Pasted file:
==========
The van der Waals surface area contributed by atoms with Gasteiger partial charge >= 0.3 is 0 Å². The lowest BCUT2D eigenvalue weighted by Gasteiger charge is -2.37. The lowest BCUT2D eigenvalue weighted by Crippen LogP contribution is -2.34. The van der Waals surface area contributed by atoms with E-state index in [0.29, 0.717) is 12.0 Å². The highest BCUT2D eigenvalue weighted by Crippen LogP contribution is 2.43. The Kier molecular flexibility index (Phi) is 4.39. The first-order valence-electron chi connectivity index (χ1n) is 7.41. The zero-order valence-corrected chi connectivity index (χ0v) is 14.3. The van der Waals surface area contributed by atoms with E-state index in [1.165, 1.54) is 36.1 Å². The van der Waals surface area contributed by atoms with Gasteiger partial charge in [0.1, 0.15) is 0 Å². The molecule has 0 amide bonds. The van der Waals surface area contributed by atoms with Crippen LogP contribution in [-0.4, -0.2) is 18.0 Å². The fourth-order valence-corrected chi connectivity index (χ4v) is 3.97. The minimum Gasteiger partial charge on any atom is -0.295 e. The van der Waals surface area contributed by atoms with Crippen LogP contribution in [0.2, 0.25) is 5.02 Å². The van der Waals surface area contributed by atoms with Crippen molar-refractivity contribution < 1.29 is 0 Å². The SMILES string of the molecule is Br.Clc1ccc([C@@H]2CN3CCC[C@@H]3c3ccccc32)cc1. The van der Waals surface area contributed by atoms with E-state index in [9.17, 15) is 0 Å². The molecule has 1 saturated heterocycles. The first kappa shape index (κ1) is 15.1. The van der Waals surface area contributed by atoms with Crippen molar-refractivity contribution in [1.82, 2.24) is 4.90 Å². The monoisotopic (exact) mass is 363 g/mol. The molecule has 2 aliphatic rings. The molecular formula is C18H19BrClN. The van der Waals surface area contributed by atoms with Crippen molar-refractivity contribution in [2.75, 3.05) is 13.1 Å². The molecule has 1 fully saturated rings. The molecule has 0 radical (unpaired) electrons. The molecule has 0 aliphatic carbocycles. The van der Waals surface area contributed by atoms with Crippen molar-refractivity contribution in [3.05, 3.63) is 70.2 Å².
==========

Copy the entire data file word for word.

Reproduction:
The van der Waals surface area contributed by atoms with Gasteiger partial charge >= 0.3 is 0 Å². The lowest BCUT2D eigenvalue weighted by Gasteiger charge is -2.37. The lowest BCUT2D eigenvalue weighted by Crippen LogP contribution is -2.34. The van der Waals surface area contributed by atoms with E-state index in [0.29, 0.717) is 12.0 Å². The highest BCUT2D eigenvalue weighted by Crippen LogP contribution is 2.43. The Kier molecular flexibility index (Phi) is 4.39. The first-order valence-electron chi connectivity index (χ1n) is 7.41. The zero-order valence-corrected chi connectivity index (χ0v) is 14.3. The van der Waals surface area contributed by atoms with E-state index in [1.165, 1.54) is 36.1 Å². The van der Waals surface area contributed by atoms with Gasteiger partial charge in [0.1, 0.15) is 0 Å². The molecule has 0 amide bonds. The van der Waals surface area contributed by atoms with Crippen LogP contribution in [-0.4, -0.2) is 18.0 Å². The fourth-order valence-corrected chi connectivity index (χ4v) is 3.97. The minimum Gasteiger partial charge on any atom is -0.295 e. The van der Waals surface area contributed by atoms with Crippen LogP contribution in [0.2, 0.25) is 5.02 Å². The van der Waals surface area contributed by atoms with Crippen molar-refractivity contribution < 1.29 is 0 Å². The SMILES string of the molecule is Br.Clc1ccc([C@@H]2CN3CCC[C@@H]3c3ccccc32)cc1. The van der Waals surface area contributed by atoms with E-state index in [9.17, 15) is 0 Å². The molecule has 1 saturated heterocycles. The first kappa shape index (κ1) is 15.1. The van der Waals surface area contributed by atoms with Crippen molar-refractivity contribution in [1.82, 2.24) is 4.90 Å². The monoisotopic (exact) mass is 363 g/mol. The molecule has 2 aliphatic rings. The molecular formula is C18H19BrClN. The van der Waals surface area contributed by atoms with Crippen molar-refractivity contribution in [2.75, 3.05) is 13.1 Å². The molecule has 1 fully saturated rings. The molecule has 0 radical (unpaired) electrons. The molecule has 0 aliphatic carbocycles. The van der Waals surface area contributed by atoms with Crippen molar-refractivity contribution in [3.05, 3.63) is 70.2 Å².